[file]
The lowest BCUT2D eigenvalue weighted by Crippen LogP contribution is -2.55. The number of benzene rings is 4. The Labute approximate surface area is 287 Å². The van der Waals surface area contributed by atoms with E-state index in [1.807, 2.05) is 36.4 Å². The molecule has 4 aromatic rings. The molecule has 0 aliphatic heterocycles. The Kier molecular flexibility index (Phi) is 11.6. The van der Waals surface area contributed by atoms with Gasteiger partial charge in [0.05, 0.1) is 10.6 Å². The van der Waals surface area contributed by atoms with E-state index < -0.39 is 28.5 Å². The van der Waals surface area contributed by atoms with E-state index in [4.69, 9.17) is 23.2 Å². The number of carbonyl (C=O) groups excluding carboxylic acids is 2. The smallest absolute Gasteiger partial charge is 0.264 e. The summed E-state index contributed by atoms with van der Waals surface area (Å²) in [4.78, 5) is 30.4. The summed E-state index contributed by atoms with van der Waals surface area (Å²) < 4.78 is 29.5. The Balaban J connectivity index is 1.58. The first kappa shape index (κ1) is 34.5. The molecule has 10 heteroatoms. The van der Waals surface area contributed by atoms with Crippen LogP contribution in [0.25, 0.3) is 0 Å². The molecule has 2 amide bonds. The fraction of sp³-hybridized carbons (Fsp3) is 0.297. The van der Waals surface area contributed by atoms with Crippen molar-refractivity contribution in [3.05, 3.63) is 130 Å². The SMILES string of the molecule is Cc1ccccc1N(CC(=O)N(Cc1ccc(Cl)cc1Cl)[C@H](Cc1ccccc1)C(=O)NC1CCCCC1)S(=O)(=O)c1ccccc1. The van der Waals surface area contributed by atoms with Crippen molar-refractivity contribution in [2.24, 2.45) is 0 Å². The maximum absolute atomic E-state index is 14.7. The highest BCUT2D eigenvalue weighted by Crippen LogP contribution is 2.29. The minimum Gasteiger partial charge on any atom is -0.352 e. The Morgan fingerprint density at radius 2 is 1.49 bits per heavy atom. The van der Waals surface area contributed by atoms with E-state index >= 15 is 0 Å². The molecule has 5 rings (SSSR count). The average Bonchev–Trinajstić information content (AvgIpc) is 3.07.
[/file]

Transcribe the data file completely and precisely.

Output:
The lowest BCUT2D eigenvalue weighted by Crippen LogP contribution is -2.55. The number of benzene rings is 4. The Labute approximate surface area is 287 Å². The van der Waals surface area contributed by atoms with E-state index in [1.807, 2.05) is 36.4 Å². The molecule has 4 aromatic rings. The molecule has 0 aliphatic heterocycles. The Kier molecular flexibility index (Phi) is 11.6. The van der Waals surface area contributed by atoms with Gasteiger partial charge in [0.05, 0.1) is 10.6 Å². The van der Waals surface area contributed by atoms with E-state index < -0.39 is 28.5 Å². The van der Waals surface area contributed by atoms with E-state index in [4.69, 9.17) is 23.2 Å². The number of carbonyl (C=O) groups excluding carboxylic acids is 2. The smallest absolute Gasteiger partial charge is 0.264 e. The summed E-state index contributed by atoms with van der Waals surface area (Å²) in [4.78, 5) is 30.4. The summed E-state index contributed by atoms with van der Waals surface area (Å²) < 4.78 is 29.5. The Balaban J connectivity index is 1.58. The first kappa shape index (κ1) is 34.5. The molecule has 10 heteroatoms. The van der Waals surface area contributed by atoms with Crippen LogP contribution in [0.25, 0.3) is 0 Å². The molecule has 2 amide bonds. The fraction of sp³-hybridized carbons (Fsp3) is 0.297. The van der Waals surface area contributed by atoms with Crippen molar-refractivity contribution in [3.05, 3.63) is 130 Å². The SMILES string of the molecule is Cc1ccccc1N(CC(=O)N(Cc1ccc(Cl)cc1Cl)[C@H](Cc1ccccc1)C(=O)NC1CCCCC1)S(=O)(=O)c1ccccc1. The van der Waals surface area contributed by atoms with Crippen molar-refractivity contribution in [2.24, 2.45) is 0 Å². The maximum absolute atomic E-state index is 14.7. The highest BCUT2D eigenvalue weighted by Crippen LogP contribution is 2.29. The minimum Gasteiger partial charge on any atom is -0.352 e. The Morgan fingerprint density at radius 2 is 1.49 bits per heavy atom. The van der Waals surface area contributed by atoms with E-state index >= 15 is 0 Å². The molecule has 5 rings (SSSR count). The average Bonchev–Trinajstić information content (AvgIpc) is 3.07.